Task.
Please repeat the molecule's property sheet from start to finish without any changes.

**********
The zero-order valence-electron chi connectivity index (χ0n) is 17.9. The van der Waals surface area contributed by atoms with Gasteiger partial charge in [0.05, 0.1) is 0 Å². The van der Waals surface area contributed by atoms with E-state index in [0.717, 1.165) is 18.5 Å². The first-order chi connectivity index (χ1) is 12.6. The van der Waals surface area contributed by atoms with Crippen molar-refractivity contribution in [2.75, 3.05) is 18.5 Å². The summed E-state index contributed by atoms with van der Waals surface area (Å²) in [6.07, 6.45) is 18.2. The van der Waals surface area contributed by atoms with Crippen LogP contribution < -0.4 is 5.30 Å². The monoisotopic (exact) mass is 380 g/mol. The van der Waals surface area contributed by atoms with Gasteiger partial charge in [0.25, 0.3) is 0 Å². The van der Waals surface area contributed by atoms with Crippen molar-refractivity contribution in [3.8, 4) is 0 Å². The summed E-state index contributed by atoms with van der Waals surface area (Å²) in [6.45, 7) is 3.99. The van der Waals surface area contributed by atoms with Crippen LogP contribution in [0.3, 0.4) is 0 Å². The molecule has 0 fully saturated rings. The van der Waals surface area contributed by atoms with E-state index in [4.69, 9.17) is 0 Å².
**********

The zero-order valence-electron chi connectivity index (χ0n) is 17.9. The van der Waals surface area contributed by atoms with Gasteiger partial charge in [0.05, 0.1) is 0 Å². The van der Waals surface area contributed by atoms with E-state index in [0.717, 1.165) is 18.5 Å². The first-order chi connectivity index (χ1) is 12.6. The van der Waals surface area contributed by atoms with Crippen molar-refractivity contribution in [2.75, 3.05) is 18.5 Å². The summed E-state index contributed by atoms with van der Waals surface area (Å²) in [6.07, 6.45) is 18.2. The van der Waals surface area contributed by atoms with Crippen LogP contribution < -0.4 is 5.30 Å². The monoisotopic (exact) mass is 380 g/mol. The van der Waals surface area contributed by atoms with Gasteiger partial charge in [0.25, 0.3) is 0 Å². The van der Waals surface area contributed by atoms with Crippen molar-refractivity contribution in [3.8, 4) is 0 Å². The summed E-state index contributed by atoms with van der Waals surface area (Å²) in [6.45, 7) is 3.99. The van der Waals surface area contributed by atoms with Crippen LogP contribution in [0.3, 0.4) is 0 Å². The molecule has 0 fully saturated rings. The van der Waals surface area contributed by atoms with E-state index in [4.69, 9.17) is 0 Å².